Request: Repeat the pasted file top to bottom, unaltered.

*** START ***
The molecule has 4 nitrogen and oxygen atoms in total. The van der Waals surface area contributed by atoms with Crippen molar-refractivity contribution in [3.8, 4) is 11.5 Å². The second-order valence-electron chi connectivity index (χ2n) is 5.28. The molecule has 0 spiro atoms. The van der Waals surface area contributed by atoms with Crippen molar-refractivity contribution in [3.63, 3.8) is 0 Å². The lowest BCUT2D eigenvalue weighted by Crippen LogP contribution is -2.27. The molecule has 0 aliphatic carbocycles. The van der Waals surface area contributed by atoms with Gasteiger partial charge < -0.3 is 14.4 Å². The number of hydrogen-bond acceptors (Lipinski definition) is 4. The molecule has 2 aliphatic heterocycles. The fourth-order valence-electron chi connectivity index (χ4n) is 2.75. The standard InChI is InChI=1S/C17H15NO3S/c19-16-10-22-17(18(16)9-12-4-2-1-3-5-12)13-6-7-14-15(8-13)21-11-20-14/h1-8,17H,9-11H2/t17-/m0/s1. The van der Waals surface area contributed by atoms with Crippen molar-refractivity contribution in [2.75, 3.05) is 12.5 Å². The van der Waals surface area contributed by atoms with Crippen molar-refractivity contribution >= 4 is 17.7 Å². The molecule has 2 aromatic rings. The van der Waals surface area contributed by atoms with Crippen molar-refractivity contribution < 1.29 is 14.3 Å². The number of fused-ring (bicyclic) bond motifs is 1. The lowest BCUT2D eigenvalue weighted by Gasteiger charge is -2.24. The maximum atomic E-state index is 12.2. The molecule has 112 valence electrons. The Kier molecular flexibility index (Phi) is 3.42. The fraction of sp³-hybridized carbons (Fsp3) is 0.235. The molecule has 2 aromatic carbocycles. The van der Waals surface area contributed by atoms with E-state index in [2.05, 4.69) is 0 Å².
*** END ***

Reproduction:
The molecule has 4 nitrogen and oxygen atoms in total. The van der Waals surface area contributed by atoms with Crippen molar-refractivity contribution in [3.8, 4) is 11.5 Å². The second-order valence-electron chi connectivity index (χ2n) is 5.28. The molecule has 0 spiro atoms. The van der Waals surface area contributed by atoms with Crippen molar-refractivity contribution in [3.63, 3.8) is 0 Å². The lowest BCUT2D eigenvalue weighted by Crippen LogP contribution is -2.27. The molecule has 0 aliphatic carbocycles. The van der Waals surface area contributed by atoms with Gasteiger partial charge < -0.3 is 14.4 Å². The number of hydrogen-bond acceptors (Lipinski definition) is 4. The molecule has 2 aliphatic heterocycles. The fourth-order valence-electron chi connectivity index (χ4n) is 2.75. The standard InChI is InChI=1S/C17H15NO3S/c19-16-10-22-17(18(16)9-12-4-2-1-3-5-12)13-6-7-14-15(8-13)21-11-20-14/h1-8,17H,9-11H2/t17-/m0/s1. The van der Waals surface area contributed by atoms with Crippen molar-refractivity contribution in [2.75, 3.05) is 12.5 Å². The van der Waals surface area contributed by atoms with Crippen molar-refractivity contribution >= 4 is 17.7 Å². The molecule has 2 aromatic rings. The van der Waals surface area contributed by atoms with Crippen molar-refractivity contribution < 1.29 is 14.3 Å². The number of fused-ring (bicyclic) bond motifs is 1. The lowest BCUT2D eigenvalue weighted by Gasteiger charge is -2.24. The maximum atomic E-state index is 12.2. The molecule has 112 valence electrons. The Kier molecular flexibility index (Phi) is 3.42. The fraction of sp³-hybridized carbons (Fsp3) is 0.235. The molecule has 2 aromatic carbocycles. The van der Waals surface area contributed by atoms with E-state index in [2.05, 4.69) is 0 Å².